Created when the people of Santa Catalina realised there was value in the preservation of natural habitats, and thanks to the work of Peruvian photographer Heinz Plenge, this huge reserve in Chongoyape, 60km from Chiclayo, is part of one of the largest remaining dry forests in the world.
The reserve is home to many endangered species, including the White-winged Guan (Pava Aliblanca) and the(Oso de Anteojos). In fact, the reserve is a major centre of conservation for the two species, among others. Bears rescued from captivity are reintroduced here, and protected by the local community, with financial help from South Lakes Wild Animal Park (UK) and Zoo de Doué-la-Fontaine (France). Other species of interest are the Andean Condor, various camelids, birds of prey, foxes an wild cats.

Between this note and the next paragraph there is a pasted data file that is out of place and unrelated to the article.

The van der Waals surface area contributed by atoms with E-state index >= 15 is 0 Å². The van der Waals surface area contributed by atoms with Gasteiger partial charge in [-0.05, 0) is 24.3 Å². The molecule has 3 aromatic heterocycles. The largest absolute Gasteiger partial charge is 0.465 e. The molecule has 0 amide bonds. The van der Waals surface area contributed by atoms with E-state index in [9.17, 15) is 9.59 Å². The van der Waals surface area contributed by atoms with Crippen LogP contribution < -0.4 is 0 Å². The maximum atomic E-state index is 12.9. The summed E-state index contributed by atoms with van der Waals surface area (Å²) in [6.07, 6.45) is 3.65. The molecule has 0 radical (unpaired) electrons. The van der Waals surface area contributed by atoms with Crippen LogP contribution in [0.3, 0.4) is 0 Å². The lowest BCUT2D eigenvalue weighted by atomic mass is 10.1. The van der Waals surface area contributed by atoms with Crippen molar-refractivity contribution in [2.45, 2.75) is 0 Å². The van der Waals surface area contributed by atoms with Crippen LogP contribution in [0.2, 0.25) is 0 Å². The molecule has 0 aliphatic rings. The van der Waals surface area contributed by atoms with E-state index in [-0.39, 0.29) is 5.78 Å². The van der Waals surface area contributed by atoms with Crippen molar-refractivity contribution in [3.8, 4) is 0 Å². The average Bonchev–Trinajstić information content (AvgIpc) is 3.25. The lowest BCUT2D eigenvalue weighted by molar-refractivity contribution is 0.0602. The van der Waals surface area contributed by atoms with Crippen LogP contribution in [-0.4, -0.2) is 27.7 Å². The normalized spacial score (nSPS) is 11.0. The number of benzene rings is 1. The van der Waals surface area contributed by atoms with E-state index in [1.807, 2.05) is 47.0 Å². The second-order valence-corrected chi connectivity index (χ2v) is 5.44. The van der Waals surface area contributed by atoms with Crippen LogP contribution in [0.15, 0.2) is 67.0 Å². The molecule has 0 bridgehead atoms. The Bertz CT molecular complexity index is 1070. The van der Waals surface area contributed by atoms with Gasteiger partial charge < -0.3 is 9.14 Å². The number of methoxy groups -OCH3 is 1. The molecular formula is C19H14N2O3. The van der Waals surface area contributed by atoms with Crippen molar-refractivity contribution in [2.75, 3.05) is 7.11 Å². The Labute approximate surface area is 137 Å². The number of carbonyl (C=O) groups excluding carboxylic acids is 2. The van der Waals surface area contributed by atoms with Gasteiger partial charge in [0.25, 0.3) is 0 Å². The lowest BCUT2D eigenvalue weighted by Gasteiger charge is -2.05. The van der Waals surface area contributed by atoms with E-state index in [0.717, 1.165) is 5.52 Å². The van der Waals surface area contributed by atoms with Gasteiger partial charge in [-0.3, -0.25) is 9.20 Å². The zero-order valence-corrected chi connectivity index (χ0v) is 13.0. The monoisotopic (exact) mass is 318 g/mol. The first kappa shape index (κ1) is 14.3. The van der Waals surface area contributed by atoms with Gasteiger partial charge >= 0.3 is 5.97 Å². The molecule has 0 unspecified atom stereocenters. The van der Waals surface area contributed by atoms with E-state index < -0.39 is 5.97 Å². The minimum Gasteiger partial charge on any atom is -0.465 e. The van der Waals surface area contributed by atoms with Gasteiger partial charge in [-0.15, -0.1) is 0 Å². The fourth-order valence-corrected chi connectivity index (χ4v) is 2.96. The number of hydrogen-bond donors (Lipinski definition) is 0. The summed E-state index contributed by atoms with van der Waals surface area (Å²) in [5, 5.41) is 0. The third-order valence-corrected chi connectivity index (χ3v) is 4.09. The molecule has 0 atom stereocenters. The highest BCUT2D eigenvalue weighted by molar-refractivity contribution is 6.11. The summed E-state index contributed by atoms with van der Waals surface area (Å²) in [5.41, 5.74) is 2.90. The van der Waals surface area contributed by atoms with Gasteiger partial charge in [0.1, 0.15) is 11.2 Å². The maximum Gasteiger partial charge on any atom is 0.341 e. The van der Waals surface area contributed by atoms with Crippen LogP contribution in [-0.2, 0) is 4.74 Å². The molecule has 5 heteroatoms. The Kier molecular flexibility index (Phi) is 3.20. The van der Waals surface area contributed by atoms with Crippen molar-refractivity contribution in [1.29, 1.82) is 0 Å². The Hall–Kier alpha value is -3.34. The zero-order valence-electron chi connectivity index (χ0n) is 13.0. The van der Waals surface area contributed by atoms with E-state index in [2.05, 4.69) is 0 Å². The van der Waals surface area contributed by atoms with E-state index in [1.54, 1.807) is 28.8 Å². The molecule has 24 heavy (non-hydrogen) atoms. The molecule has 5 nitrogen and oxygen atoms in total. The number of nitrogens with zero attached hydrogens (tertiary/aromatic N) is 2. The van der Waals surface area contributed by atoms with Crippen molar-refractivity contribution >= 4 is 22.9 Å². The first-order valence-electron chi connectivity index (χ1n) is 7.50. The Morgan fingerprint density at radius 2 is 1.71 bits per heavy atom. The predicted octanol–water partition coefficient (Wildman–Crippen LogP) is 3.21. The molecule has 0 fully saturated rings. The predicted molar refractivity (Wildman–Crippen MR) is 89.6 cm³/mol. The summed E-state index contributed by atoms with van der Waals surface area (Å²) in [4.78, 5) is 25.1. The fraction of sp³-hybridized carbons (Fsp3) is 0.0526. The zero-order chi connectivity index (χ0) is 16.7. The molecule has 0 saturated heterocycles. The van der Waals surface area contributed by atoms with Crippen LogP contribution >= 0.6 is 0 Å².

The park was created in 2000 with 13,772 hectares donated by the community and was enlarged to 34,412 hectares in 2001 and now takes up 86% of the community’s land. The community is now involved in the tourism industry, income being spread widely as many are hired as park keepers, maintenance workers for park keeper buildings and even as conservationists.
Visiting Chaparrí independently is not easy. Private transport is needed and contact with the reserve and arrangements need to be made in advance. The mandatory guide service at 40 soles is also best spread among a group.
Buses to Chongoyape can be taken from the EPSEL bus station in Chiclayo, after a two hour journey you will approach the town and, if you explain to the driver that you are visiting for the reserve, be dropped off at a corner shop that doubles as the visitors centre. You must make contact the day before (074 433194 or 074 452299) and arrange your visit. If you can’t bring your own private transport, ask to have a horse, mototaxi, or if you have the money, a taxi to take you to the reserve from there.